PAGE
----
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Conceived and designed the experiments: RH. Performed the experiments: CN YW YL WD. Analyzed the data: CN. Wrote the paper: CN RH YL XC MD ST.
Recent studies have shown that neurodegeneration is closely related to misfolding and aggregation of neuronal tau. Our previous results show that neuronal tau aggregates in formaldehyde solution and that aggregated tau induces apoptosis of SH-SY5Y and hippocampal cells. In the present study, based on atomic force microscopy (AFM) observation, we have found that formaldehyde at low concentrations induces tau polymerization whilst acetaldehyde does not. Neuronal tau misfolds and aggregates into globular-like polymers in 0.01–0.1% formaldehyde solutions. Apart from globular-like aggregation, no fibril-like polymerization was observed when the protein was incubated with formaldehyde for 15 days. SDS-PAGE results also exhibit tau polymerizing in the presence of formaldehyde. Under the same experimental conditions, polymerization of bovine serum albumin (BSA) or α-synuclein was not markedly detected. Kinetic study shows that tau significantly misfolds and polymerizes in 60 minutes in 0.1% formaldehyde solution. However, presence of 10% methanol prevents protein tau from polymerization. This suggests that formaldehyde polymerization is involved in tau aggregation. Such aggregation process is probably linked to the tau's special “worm-like” structure, which leaves the ε-amino groups of Lys and thiol groups of Cys exposed to the exterior. Such a structure can easily bond to formaldehyde molecules in vitro and in vivo. Polymerizing of formaldehyde itself results in aggregation of protein tau. Immunocytochemistry and thioflavin S staining of both endogenous and exogenous tau in the presence of formaldehyde at low concentrations in the cell culture have shown that formaldehyde can induce tau into amyloid-like aggregates in vivo during apoptosis. The significant protein tau aggregation induced by formaldehyde and the severe toxicity of the aggregated tau to neural cells may suggest that toxicity of methanol and formaldehyde ingestion is related to tau misfolding and aggregation.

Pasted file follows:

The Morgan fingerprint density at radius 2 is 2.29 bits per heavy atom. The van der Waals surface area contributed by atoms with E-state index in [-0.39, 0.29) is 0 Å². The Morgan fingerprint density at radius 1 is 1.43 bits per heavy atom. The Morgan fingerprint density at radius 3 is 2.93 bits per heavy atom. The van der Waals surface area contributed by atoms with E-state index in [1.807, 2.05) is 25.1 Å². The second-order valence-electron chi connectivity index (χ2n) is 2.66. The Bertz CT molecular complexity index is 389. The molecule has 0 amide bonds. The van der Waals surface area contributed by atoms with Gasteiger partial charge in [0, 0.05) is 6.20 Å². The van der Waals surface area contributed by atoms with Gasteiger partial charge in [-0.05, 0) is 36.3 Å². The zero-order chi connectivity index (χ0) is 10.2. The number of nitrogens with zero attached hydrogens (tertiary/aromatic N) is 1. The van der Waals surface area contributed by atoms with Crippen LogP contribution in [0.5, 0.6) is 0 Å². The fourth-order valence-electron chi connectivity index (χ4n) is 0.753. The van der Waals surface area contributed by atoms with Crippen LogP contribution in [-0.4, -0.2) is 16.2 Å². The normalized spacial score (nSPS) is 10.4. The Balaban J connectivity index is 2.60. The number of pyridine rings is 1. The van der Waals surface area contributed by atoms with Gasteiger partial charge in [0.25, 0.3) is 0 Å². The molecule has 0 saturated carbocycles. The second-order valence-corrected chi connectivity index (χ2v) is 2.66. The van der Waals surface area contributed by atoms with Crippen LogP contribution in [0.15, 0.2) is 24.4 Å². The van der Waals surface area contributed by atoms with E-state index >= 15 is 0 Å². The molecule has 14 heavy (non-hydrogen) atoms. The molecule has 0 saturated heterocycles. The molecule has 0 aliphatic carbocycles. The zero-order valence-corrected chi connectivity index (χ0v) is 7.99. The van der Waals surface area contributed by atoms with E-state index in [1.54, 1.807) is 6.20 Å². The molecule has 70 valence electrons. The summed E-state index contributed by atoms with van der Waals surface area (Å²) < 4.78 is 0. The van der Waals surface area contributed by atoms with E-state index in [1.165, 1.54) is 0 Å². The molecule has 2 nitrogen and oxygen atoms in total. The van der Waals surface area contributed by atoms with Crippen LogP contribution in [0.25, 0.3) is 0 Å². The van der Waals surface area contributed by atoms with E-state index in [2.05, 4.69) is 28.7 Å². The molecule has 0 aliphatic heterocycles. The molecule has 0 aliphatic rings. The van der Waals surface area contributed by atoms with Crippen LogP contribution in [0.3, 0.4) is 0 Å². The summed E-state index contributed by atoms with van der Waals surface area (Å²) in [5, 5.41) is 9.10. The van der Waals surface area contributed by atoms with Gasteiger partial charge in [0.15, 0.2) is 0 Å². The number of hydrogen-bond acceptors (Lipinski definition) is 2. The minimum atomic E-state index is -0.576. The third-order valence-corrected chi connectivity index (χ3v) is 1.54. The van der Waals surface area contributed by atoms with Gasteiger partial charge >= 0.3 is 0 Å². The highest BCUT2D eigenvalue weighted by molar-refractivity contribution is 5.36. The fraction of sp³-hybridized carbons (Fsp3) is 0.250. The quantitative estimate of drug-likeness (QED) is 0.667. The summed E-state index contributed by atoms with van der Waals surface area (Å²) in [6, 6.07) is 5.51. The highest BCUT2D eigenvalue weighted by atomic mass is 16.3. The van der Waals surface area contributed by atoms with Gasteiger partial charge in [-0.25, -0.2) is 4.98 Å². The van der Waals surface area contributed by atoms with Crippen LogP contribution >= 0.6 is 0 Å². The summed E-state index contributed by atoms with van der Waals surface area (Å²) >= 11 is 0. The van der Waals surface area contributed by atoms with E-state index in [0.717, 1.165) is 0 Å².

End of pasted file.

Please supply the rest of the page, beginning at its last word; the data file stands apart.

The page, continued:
Neuronal tau is an important protein in promoting and stabilizing the microtubule system involved in cellular transport and neuronal morphogenesis. The tau molecule can be subdivided into an amino-terminal domain that projects from the microtubule surface and a carboxy-terminal microtubule-binding domain. The discovery that incubation of bacterially expressed human tau with sulphated glycosaminoglycans leads to bulk assembly of tau filaments , making it possible to obtain structural information . By using circular dichroism measurement, Schweer et al. have found that protein tau lacks secondary structures and is considered in a “worm-like” conformation with a high flexibility . Therefore, the side-chains of amino acids such as Lys, Cys, Thr and Ser are mostly exposed and vulnerable to chemical modification. Recently, many laboratories have found that misfolding and aggregation of protein tau are involved in neurodegeneration , –. Protein tau has been found as the major component of paired helical filaments in neurofibrillary tangles in the brains of Alzheimer's patients, where abnormal hyper-phosphorylation induces tau to misfold and form the paired helical filaments, depositing in the cytoplasm of neurons –.